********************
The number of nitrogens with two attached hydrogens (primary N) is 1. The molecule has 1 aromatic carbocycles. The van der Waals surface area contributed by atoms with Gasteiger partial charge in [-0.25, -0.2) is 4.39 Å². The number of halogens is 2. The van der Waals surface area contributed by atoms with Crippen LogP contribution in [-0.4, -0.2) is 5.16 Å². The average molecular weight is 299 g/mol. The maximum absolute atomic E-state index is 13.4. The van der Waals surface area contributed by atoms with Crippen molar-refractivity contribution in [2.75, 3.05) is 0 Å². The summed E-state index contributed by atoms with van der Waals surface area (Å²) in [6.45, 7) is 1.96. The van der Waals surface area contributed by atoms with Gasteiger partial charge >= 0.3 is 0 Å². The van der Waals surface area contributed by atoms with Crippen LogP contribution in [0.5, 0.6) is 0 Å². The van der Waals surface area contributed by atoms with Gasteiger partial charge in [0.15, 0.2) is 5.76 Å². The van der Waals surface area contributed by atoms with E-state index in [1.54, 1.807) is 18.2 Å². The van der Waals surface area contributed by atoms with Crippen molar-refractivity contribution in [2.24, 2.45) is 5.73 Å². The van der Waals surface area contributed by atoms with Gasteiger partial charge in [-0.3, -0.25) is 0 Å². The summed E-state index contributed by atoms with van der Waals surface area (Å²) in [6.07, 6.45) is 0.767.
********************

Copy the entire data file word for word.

The number of nitrogens with two attached hydrogens (primary N) is 1. The molecule has 1 aromatic carbocycles. The van der Waals surface area contributed by atoms with Gasteiger partial charge in [-0.25, -0.2) is 4.39 Å². The number of halogens is 2. The van der Waals surface area contributed by atoms with Crippen LogP contribution in [-0.4, -0.2) is 5.16 Å². The average molecular weight is 299 g/mol. The maximum absolute atomic E-state index is 13.4. The van der Waals surface area contributed by atoms with Crippen molar-refractivity contribution in [2.75, 3.05) is 0 Å². The summed E-state index contributed by atoms with van der Waals surface area (Å²) in [6.45, 7) is 1.96. The van der Waals surface area contributed by atoms with Gasteiger partial charge >= 0.3 is 0 Å². The van der Waals surface area contributed by atoms with Crippen LogP contribution in [0.5, 0.6) is 0 Å². The van der Waals surface area contributed by atoms with Gasteiger partial charge in [0.15, 0.2) is 5.76 Å². The van der Waals surface area contributed by atoms with E-state index in [1.54, 1.807) is 18.2 Å². The van der Waals surface area contributed by atoms with Crippen molar-refractivity contribution in [2.24, 2.45) is 5.73 Å². The van der Waals surface area contributed by atoms with Gasteiger partial charge in [-0.3, -0.25) is 0 Å². The summed E-state index contributed by atoms with van der Waals surface area (Å²) in [6.07, 6.45) is 0.767.